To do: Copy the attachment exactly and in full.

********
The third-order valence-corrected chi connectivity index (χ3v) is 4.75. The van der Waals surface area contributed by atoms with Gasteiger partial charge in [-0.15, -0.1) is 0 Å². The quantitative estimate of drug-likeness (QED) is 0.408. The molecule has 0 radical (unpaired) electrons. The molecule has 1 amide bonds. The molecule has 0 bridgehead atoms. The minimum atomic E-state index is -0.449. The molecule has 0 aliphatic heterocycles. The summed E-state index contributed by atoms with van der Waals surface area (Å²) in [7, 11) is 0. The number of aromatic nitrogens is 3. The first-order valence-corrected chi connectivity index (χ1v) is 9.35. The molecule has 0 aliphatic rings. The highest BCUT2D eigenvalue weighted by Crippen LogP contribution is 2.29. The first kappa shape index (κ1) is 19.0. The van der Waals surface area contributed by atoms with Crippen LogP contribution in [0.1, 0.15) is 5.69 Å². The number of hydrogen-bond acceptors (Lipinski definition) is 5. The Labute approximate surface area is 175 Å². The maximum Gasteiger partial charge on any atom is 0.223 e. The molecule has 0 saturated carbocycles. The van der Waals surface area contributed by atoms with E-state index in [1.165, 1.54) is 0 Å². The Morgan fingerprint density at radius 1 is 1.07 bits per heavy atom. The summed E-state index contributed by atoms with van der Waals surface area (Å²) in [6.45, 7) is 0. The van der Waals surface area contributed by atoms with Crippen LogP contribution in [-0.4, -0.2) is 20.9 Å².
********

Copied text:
The third-order valence-corrected chi connectivity index (χ3v) is 4.75. The van der Waals surface area contributed by atoms with Gasteiger partial charge in [-0.15, -0.1) is 0 Å². The quantitative estimate of drug-likeness (QED) is 0.408. The molecule has 0 radical (unpaired) electrons. The molecule has 1 amide bonds. The molecule has 0 bridgehead atoms. The minimum atomic E-state index is -0.449. The molecule has 0 aliphatic heterocycles. The summed E-state index contributed by atoms with van der Waals surface area (Å²) in [7, 11) is 0. The number of aromatic nitrogens is 3. The first-order valence-corrected chi connectivity index (χ1v) is 9.35. The molecule has 0 aliphatic rings. The highest BCUT2D eigenvalue weighted by Crippen LogP contribution is 2.29. The first kappa shape index (κ1) is 19.0. The van der Waals surface area contributed by atoms with Crippen LogP contribution in [0.1, 0.15) is 5.69 Å². The number of hydrogen-bond acceptors (Lipinski definition) is 5. The Labute approximate surface area is 175 Å². The maximum Gasteiger partial charge on any atom is 0.223 e. The molecule has 0 saturated carbocycles. The van der Waals surface area contributed by atoms with E-state index in [1.165, 1.54) is 0 Å². The Morgan fingerprint density at radius 1 is 1.07 bits per heavy atom. The summed E-state index contributed by atoms with van der Waals surface area (Å²) in [6.45, 7) is 0. The van der Waals surface area contributed by atoms with Crippen LogP contribution in [-0.4, -0.2) is 20.9 Å².